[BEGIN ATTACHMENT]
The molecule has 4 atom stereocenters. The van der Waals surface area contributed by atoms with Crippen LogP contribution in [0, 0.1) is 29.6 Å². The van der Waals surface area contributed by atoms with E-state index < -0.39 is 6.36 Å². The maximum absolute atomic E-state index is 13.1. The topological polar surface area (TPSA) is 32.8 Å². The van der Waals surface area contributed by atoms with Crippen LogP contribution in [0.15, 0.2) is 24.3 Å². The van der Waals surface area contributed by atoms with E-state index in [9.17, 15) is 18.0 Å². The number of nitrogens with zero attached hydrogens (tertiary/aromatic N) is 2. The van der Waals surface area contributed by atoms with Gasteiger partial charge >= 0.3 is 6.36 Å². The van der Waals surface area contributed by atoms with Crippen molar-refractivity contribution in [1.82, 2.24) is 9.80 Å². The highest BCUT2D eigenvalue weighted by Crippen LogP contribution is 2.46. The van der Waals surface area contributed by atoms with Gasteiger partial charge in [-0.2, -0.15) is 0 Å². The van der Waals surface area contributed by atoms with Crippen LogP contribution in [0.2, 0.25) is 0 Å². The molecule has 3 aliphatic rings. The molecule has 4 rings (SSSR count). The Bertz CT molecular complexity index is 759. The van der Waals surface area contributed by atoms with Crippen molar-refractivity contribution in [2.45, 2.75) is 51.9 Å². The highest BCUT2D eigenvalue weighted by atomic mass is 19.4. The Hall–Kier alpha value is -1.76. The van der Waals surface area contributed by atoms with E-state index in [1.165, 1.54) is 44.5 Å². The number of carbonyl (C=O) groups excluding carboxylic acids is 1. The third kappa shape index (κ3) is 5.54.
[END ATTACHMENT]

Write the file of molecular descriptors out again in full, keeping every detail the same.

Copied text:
The molecule has 4 atom stereocenters. The van der Waals surface area contributed by atoms with Crippen LogP contribution in [0, 0.1) is 29.6 Å². The van der Waals surface area contributed by atoms with E-state index < -0.39 is 6.36 Å². The maximum absolute atomic E-state index is 13.1. The topological polar surface area (TPSA) is 32.8 Å². The van der Waals surface area contributed by atoms with Crippen LogP contribution in [0.15, 0.2) is 24.3 Å². The van der Waals surface area contributed by atoms with E-state index in [9.17, 15) is 18.0 Å². The number of nitrogens with zero attached hydrogens (tertiary/aromatic N) is 2. The van der Waals surface area contributed by atoms with Gasteiger partial charge >= 0.3 is 6.36 Å². The van der Waals surface area contributed by atoms with Crippen molar-refractivity contribution in [1.82, 2.24) is 9.80 Å². The highest BCUT2D eigenvalue weighted by Crippen LogP contribution is 2.46. The van der Waals surface area contributed by atoms with Gasteiger partial charge in [-0.2, -0.15) is 0 Å². The van der Waals surface area contributed by atoms with Crippen LogP contribution in [0.2, 0.25) is 0 Å². The molecule has 3 aliphatic rings. The molecule has 4 rings (SSSR count). The Bertz CT molecular complexity index is 759. The van der Waals surface area contributed by atoms with Crippen molar-refractivity contribution in [2.45, 2.75) is 51.9 Å². The highest BCUT2D eigenvalue weighted by atomic mass is 19.4. The Hall–Kier alpha value is -1.76. The van der Waals surface area contributed by atoms with E-state index in [1.165, 1.54) is 44.5 Å². The number of carbonyl (C=O) groups excluding carboxylic acids is 1. The third kappa shape index (κ3) is 5.54.